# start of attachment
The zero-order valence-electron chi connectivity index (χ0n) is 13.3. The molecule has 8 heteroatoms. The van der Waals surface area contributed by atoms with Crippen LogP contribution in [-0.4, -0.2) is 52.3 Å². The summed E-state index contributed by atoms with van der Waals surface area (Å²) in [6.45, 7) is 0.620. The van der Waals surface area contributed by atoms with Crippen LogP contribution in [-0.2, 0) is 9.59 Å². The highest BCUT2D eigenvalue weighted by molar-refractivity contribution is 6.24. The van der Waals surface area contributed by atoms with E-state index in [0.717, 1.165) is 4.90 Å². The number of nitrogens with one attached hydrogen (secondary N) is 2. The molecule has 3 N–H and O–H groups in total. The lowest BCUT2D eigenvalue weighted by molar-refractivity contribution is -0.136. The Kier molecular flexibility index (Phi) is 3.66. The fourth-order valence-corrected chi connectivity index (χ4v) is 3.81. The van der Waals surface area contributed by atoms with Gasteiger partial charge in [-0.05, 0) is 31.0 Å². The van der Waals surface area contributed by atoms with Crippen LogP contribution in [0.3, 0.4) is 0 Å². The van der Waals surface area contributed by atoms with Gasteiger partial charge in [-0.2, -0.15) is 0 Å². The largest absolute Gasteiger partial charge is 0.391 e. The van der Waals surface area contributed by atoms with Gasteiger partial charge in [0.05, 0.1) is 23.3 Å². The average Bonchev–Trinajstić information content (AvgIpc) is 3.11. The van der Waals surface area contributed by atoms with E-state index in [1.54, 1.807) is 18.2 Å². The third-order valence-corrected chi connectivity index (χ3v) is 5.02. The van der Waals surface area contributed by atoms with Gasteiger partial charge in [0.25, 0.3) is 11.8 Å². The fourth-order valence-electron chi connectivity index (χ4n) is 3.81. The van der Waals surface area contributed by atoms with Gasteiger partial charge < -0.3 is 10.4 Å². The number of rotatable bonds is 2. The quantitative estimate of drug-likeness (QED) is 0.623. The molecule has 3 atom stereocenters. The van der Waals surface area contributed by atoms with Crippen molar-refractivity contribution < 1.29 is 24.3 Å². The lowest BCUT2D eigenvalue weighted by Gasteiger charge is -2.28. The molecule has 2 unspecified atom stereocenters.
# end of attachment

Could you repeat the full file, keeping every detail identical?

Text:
The zero-order valence-electron chi connectivity index (χ0n) is 13.3. The molecule has 8 heteroatoms. The van der Waals surface area contributed by atoms with Crippen LogP contribution in [-0.4, -0.2) is 52.3 Å². The summed E-state index contributed by atoms with van der Waals surface area (Å²) in [6.45, 7) is 0.620. The van der Waals surface area contributed by atoms with Crippen LogP contribution in [-0.2, 0) is 9.59 Å². The highest BCUT2D eigenvalue weighted by molar-refractivity contribution is 6.24. The van der Waals surface area contributed by atoms with E-state index in [0.717, 1.165) is 4.90 Å². The number of nitrogens with one attached hydrogen (secondary N) is 2. The molecule has 3 N–H and O–H groups in total. The lowest BCUT2D eigenvalue weighted by molar-refractivity contribution is -0.136. The Kier molecular flexibility index (Phi) is 3.66. The fourth-order valence-corrected chi connectivity index (χ4v) is 3.81. The van der Waals surface area contributed by atoms with Gasteiger partial charge in [-0.05, 0) is 31.0 Å². The van der Waals surface area contributed by atoms with Crippen LogP contribution in [0.3, 0.4) is 0 Å². The van der Waals surface area contributed by atoms with Gasteiger partial charge in [-0.2, -0.15) is 0 Å². The largest absolute Gasteiger partial charge is 0.391 e. The van der Waals surface area contributed by atoms with Gasteiger partial charge in [0.05, 0.1) is 23.3 Å². The average Bonchev–Trinajstić information content (AvgIpc) is 3.11. The van der Waals surface area contributed by atoms with E-state index in [1.54, 1.807) is 18.2 Å². The third-order valence-corrected chi connectivity index (χ3v) is 5.02. The van der Waals surface area contributed by atoms with Gasteiger partial charge in [0.25, 0.3) is 11.8 Å². The fourth-order valence-electron chi connectivity index (χ4n) is 3.81. The van der Waals surface area contributed by atoms with Gasteiger partial charge < -0.3 is 10.4 Å². The number of rotatable bonds is 2. The quantitative estimate of drug-likeness (QED) is 0.623. The molecule has 3 atom stereocenters. The van der Waals surface area contributed by atoms with Crippen molar-refractivity contribution < 1.29 is 24.3 Å². The lowest BCUT2D eigenvalue weighted by Gasteiger charge is -2.28. The molecule has 2 unspecified atom stereocenters.